During the meeting between former US president Donald Trump and North Korea’s paramount leader Kim Jong-un in the demilitarized zone, the pope prayed that it brings peace “not only on the peninsula but for the whole world.”

The reunification conversation gathered steam with the Trump-Kim summit in 2019.

Nuclear ambitions, repeated human rights violations and dynastic rule have made North Korea a pariah state. It is no match for the free market economy of the South, the fourth largest in Asia and ranked 14th in the world.

Designed after the erstwhile Soviet Union’s centrally planned economy, North Korea under three generations of totalitarian rulers — Kim Il-sung, Kim Jong-il and Kim Jong-un — remains one of the most isolated nations in the world.

Its prioritizing of self-reliance and militarism above all else and the recalcitrant leader’s relentless pursuit of a nuclear program has brought the country of over 25 million into conflict with the US and European Union, resulting in severe economic sanctions in 2013 that caused food shortages and unemployment.

China, the neighboring communist power, came to its rescue and is today North Korea’s largest trading partner.

Kim has pledged to dismantle the country's nuclear testing site on condition that US troops leave South Korea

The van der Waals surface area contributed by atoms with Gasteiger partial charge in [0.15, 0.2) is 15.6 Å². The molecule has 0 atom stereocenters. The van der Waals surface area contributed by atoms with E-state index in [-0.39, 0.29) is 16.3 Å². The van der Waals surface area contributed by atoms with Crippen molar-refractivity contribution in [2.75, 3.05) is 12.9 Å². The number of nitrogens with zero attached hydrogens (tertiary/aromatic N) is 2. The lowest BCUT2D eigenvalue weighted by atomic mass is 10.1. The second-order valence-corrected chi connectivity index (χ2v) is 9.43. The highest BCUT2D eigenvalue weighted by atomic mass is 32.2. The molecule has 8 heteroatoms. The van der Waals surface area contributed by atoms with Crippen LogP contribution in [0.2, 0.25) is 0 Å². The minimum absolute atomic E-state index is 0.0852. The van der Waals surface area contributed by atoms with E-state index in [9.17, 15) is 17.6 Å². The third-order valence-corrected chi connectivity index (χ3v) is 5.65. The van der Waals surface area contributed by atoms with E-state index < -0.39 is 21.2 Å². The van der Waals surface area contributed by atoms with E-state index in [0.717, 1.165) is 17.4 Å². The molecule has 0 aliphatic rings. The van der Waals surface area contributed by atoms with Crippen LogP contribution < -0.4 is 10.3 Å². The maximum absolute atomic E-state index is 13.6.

Despite years of escalating missile and nuclear tests, Kim Jong-un met South Korean President Moon Jae-in and signed the Panmunjom Declaration for Peace on April 27, 2018.

The security architecture is now delicately balanced on the Korean Peninsula, with South Korea and Japan as the key US allies and North Korea backed by China.

The US maintains some 40,000 troops in Japan and 28,500 in South Korea due to the threat from Pyongyang. South Korea ranks 10th in defense spending and is the fourth-largest buyer of US weaponry.

Kim has pledged to dismantle the country's nuclear testing site on condition that US troops leave South Korea. The North is betting on its nuclear weapon programs in future negotiations with the US and has made it central to the country’s military and political goals.

The 37-year-old Kim has the fate of Libya’s Muammar Gaddafi before him. The African nation’s leader was killed on the streets after he dismantled the country’s nuclear weapon program to earn kudos from the world.

Kim may want to safeguard his dynastic regime and does not want it to be swallowed by the democratic South.

The world has much to gain from a united Korea whose economy could surpass that of Germany or Japan in the next 30-40 years, as predicted by US investment bank Goldman Sachs.

The Koreans want to put the Cold War era behind them. But much depends on Washington and its wish for the Korean Peninsula.

The views expressed in this article are those of the author and do not necessarily reflect the official editorial position of UCA News.

1 Comments on this Story
MICHAEL KELLY
This assessment suffers from the absence of any consideration of the role of China in the life and prospects of the Korean Peninsula